I, perhaps spiritually closer to the French and German soldiers who thought they could conquer such men and froze and died in the attempt, was freezing my ass off. I’d been in Chicago when the frigid wind would blow you down the slippery, icy streets, and in the Rockies with snow up to you eyebrows and cloudless, sunny skies that cheerily opened like a window on the eternal cold of deep space.

Luxury.

Igor was maybe 6’4″ and in his mid 60’s. A flannel shirt covered his considerable gut. Closer inspection revealed jeans and Nikes. Hmmm. Maybe not a pig farmer.

Anyway, Igor probably would have stood there happily – well, as happily as a Russian allows himself – while I turned into a tourist popsicle, but his phone rang. Out of his coat pocket came another indication he was no ordinary pig farmer – the latest iPhone. Some Russian, way faster than I could follow after only a 6 week course, flew by, punctuated with a ‘Da’ and the slightest nod.

‘Come.’ He turned and walked.

The bar was busy, but we found a corner table. I slipped off mittens, climbed out of my parka and doffed my hat.

“Two things.” Igor surveyed me without expression. “If you touch my daughter, I will not have to kill you.” I think he might have smiled, hard to tell. “She kill you herself.”

OK, then, hands off the daughter. Check.

“And,” now he did smile, very slightly, “Nice hat. John Kennedy Toole. Ignatius J. Reilly. You know?”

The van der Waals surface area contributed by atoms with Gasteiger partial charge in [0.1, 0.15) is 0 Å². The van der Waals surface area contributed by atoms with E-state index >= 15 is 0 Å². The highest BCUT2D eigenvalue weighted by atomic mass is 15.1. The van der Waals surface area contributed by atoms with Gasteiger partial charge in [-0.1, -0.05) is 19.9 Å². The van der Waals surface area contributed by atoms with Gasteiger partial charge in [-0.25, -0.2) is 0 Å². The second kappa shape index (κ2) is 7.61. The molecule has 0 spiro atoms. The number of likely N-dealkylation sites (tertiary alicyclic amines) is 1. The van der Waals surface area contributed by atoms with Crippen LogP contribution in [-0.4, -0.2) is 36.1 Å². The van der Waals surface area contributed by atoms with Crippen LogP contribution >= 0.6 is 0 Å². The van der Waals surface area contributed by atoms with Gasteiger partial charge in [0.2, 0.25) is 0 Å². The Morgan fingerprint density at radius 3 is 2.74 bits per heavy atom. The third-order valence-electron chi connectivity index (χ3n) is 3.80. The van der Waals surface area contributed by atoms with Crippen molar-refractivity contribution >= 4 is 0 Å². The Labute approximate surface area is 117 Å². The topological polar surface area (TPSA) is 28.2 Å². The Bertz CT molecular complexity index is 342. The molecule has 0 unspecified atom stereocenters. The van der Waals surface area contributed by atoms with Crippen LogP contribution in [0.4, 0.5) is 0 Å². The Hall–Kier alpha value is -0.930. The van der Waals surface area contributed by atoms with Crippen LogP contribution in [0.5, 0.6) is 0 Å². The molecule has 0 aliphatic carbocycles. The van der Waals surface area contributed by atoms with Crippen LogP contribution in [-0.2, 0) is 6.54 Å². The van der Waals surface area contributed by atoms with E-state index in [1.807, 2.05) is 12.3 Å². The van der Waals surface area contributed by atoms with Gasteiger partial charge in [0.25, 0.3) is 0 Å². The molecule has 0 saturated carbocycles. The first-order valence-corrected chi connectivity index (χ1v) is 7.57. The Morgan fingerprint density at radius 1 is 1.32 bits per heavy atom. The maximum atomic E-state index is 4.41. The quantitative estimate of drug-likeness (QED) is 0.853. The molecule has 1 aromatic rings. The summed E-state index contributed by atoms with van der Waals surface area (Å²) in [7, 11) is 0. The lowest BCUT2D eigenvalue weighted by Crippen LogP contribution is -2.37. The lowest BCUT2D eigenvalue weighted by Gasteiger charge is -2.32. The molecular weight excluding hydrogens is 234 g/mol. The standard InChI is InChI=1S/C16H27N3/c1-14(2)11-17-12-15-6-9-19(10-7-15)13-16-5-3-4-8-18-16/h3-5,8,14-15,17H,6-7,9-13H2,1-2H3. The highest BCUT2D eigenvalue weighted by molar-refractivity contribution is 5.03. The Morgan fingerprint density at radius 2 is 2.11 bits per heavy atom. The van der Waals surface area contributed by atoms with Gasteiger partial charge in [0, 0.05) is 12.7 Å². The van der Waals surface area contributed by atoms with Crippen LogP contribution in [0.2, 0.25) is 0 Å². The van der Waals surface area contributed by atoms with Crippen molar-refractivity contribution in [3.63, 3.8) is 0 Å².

I didn’t get a chance to answer. I don’t know what I expected a could-be-a-pig-farmer’s daughter to look like, but ‘supermodel’ would not have been near the top of any list. I don’t get speechless easy, and consider myself a fair hand with the ladies, but – wow.

If Barbie is a parody of the American ideal of feminine beauty, Igor’s daughter was almost a parody of the Slav beauty. Almost, because she, unlike Barbie, was real, and standing very close to me.

Igor’s eyebrows rose a millimeter or two and he pointed a big meaty finger at me, with that could be a smile on his face. His daughter bent down and hugged and kissed him. This broke whatever spell was on me, and I clumsily rose to my feet and stuck out my hand.

Ksenia had a very firm handshake for a supermodel. We all sat back down, and the waitress brought us drinks.

Ksenia looked at me, and her unsmiling face gave the slightest hint of a family resemblance to her father’s. “Before you ask,” she said, her English accented just like her father’s, only from her utterly charming and captivating, “I am double agent. For government.” She leaned slightly forward, her face stoney. “You will not tell anyone. Or I have to kill you.”

I froze. I can only imagine the expression on my face. A long pause followed. Then a smile that could have powered a fair size city spread across her face. Her father emitted a chuckle that could have come from a bear, and Ksenia laughed the laugh of angels.